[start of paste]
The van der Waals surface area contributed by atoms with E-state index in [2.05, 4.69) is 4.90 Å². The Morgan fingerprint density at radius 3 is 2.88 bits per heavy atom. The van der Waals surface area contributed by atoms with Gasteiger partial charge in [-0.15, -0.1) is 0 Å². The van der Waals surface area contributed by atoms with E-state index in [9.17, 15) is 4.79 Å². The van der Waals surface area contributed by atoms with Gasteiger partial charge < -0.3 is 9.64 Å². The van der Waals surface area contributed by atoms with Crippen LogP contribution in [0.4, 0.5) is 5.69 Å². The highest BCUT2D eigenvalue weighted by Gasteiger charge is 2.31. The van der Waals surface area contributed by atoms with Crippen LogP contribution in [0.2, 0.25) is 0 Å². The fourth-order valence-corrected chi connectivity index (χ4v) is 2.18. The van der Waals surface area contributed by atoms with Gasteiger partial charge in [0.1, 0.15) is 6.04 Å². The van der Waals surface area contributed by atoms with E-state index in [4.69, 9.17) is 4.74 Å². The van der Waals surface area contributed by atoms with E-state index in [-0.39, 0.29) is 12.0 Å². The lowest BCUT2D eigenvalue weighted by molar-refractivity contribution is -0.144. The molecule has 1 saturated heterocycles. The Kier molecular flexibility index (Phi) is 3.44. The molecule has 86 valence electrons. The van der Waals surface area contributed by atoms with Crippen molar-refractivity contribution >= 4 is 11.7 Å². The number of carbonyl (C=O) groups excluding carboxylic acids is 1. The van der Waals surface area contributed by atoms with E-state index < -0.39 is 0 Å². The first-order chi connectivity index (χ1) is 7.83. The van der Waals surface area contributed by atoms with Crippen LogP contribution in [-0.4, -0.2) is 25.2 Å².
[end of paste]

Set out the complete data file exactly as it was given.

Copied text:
The van der Waals surface area contributed by atoms with E-state index in [2.05, 4.69) is 4.90 Å². The Morgan fingerprint density at radius 3 is 2.88 bits per heavy atom. The van der Waals surface area contributed by atoms with Gasteiger partial charge in [-0.15, -0.1) is 0 Å². The van der Waals surface area contributed by atoms with E-state index in [9.17, 15) is 4.79 Å². The van der Waals surface area contributed by atoms with Gasteiger partial charge < -0.3 is 9.64 Å². The van der Waals surface area contributed by atoms with Crippen LogP contribution in [0.4, 0.5) is 5.69 Å². The highest BCUT2D eigenvalue weighted by Gasteiger charge is 2.31. The van der Waals surface area contributed by atoms with Crippen LogP contribution in [0.2, 0.25) is 0 Å². The fourth-order valence-corrected chi connectivity index (χ4v) is 2.18. The van der Waals surface area contributed by atoms with Gasteiger partial charge in [0.1, 0.15) is 6.04 Å². The van der Waals surface area contributed by atoms with E-state index in [4.69, 9.17) is 4.74 Å². The van der Waals surface area contributed by atoms with E-state index in [-0.39, 0.29) is 12.0 Å². The lowest BCUT2D eigenvalue weighted by molar-refractivity contribution is -0.144. The molecule has 1 saturated heterocycles. The Kier molecular flexibility index (Phi) is 3.44. The molecule has 86 valence electrons. The van der Waals surface area contributed by atoms with Crippen molar-refractivity contribution >= 4 is 11.7 Å². The number of carbonyl (C=O) groups excluding carboxylic acids is 1. The van der Waals surface area contributed by atoms with E-state index < -0.39 is 0 Å². The first-order chi connectivity index (χ1) is 7.83. The van der Waals surface area contributed by atoms with Crippen LogP contribution in [-0.4, -0.2) is 25.2 Å².